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Veil of Lies: A Medieval Noir
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Veil of Lies: A Medieval Noir (Crispin Guest Medieval Noir #1)

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3.62 of 5 stars 3.62  ·  rating details  ·  846 ratings  ·  156 reviews
"A great read, through and through. Westerson's finely wrought portrait of gritty Medieval London is embued with great wit and poignancy. Crispin Guest is a knight to remember." -- Cornelia Read, author of A Field of Darkness, on Veil of Lies.

Crispin Guest is a disgraced knight, stripped of his rank and his honor - but left with his life - for plotting against Richard II.
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ebook, 288 pages
Published October 28th 2008 by Minotaur Books
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Eric_W
This is the first in a series about Crispin Guest, a disgraced knight, who is now working as a finder, the Tracker he is called; someone who discovers culprits or things people have lost. Living in rather abject poverty, he remains scrupulously honest, insisting that his self-appointed servant, Jack, return purses he has picked. Crispin had unfortunately allied himself with the Lancastrians when Richard II became king and his conduct being considered treasonous lost everything except his life, t ...more
TheFountainPenDiva
Okay I admit it, the cover drew me in. Seriously what's not to love about the hot medieval guy with long hair and a sword? I don't know who he is, but I certainly wouldn't kick him out of my bed unless he had lice. Having said that, it was the blurb made me buy and I am SO glad I did. Being a fan of Ellis Peters and Sharon Kay Penman, I've been looking for something in this genre and through a twist of fate (or being bored on GR), I found it. Veil of Lies: A Medieval Noir is what you'd get if Co ...more
Donna
The mystery plot was interesting, and the medieval setting was a nice change of pace for me. Crispin Guest was a thoroughly unlikeable snob, though. The man's angst over his reduced social status made him feel less like a medieval Sam Spade than the kind of person that a medieval Sam Spade would punch in the face.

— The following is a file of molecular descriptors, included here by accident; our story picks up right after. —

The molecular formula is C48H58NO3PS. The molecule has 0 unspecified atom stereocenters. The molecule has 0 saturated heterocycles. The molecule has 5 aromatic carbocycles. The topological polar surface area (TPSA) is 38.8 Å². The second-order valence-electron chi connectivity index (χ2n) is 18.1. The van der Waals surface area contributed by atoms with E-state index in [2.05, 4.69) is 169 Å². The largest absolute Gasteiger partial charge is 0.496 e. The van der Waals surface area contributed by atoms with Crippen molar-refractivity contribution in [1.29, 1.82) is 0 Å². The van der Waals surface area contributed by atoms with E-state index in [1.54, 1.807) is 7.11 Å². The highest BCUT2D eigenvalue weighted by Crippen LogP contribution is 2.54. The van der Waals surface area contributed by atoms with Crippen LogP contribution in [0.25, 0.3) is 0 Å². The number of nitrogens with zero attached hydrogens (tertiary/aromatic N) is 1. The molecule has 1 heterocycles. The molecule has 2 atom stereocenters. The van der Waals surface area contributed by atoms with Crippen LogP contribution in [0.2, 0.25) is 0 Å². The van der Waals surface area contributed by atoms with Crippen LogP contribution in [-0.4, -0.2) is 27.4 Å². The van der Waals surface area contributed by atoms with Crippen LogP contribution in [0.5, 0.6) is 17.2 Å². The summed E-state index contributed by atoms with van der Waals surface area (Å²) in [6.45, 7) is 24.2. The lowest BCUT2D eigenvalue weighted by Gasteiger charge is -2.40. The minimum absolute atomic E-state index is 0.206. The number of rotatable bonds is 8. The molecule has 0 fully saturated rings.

If I hadn't read the afterword, I'd never have associated this book with the hardboiled detective stories that helped to inspire it. Purely on a story level, the comparisons are clear.
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Rachel
3.49 stars.

There is a lot about this book I really enjoyed. The author describes it as Medieval Noir (so hard-boiled detective story set in 1384) and that alone caught my attention. The history is really well done. I liked the descriptions of London and the characters.

I loved the protag – Crispin Guest. He’s a tortured hero, a disgraced knight. He’s good with his fist, his knife, and his brains. The secondary characters were well done as well. I especially liked Crispin’s servant Jack.

The story
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Carol
I wasn’t quite sure what to expect from a “medieval noir,” but I do have a fondness for historical mysteries and I thoroughly enjoyed this one. Now I know little to nothing about London in 1384, so I’m not going to comment on the historical accuracy. I will say that the setting felt real to me, was an integral part of the story. London is a dark, grimy, dangerous place, if you’re not one of the upper class.

Crispin is the sexy detective, but with a medieval outlook. He’s the character the book re
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Jon
I gave this one about 30 pages and then skipped ahead to see if the answer to the locked-room mystery was ingenious. It wasn't. The prose is self-conscious and over-written, the characters and situations are cliches. Someone (even more of an officious snob than I am) had "helpfully" gone through the library copy and commented on the anachronisms, some of which were innocent enough not to have bothered me. But with my to-read pile as tall as it is, this one won't take up any more of my time.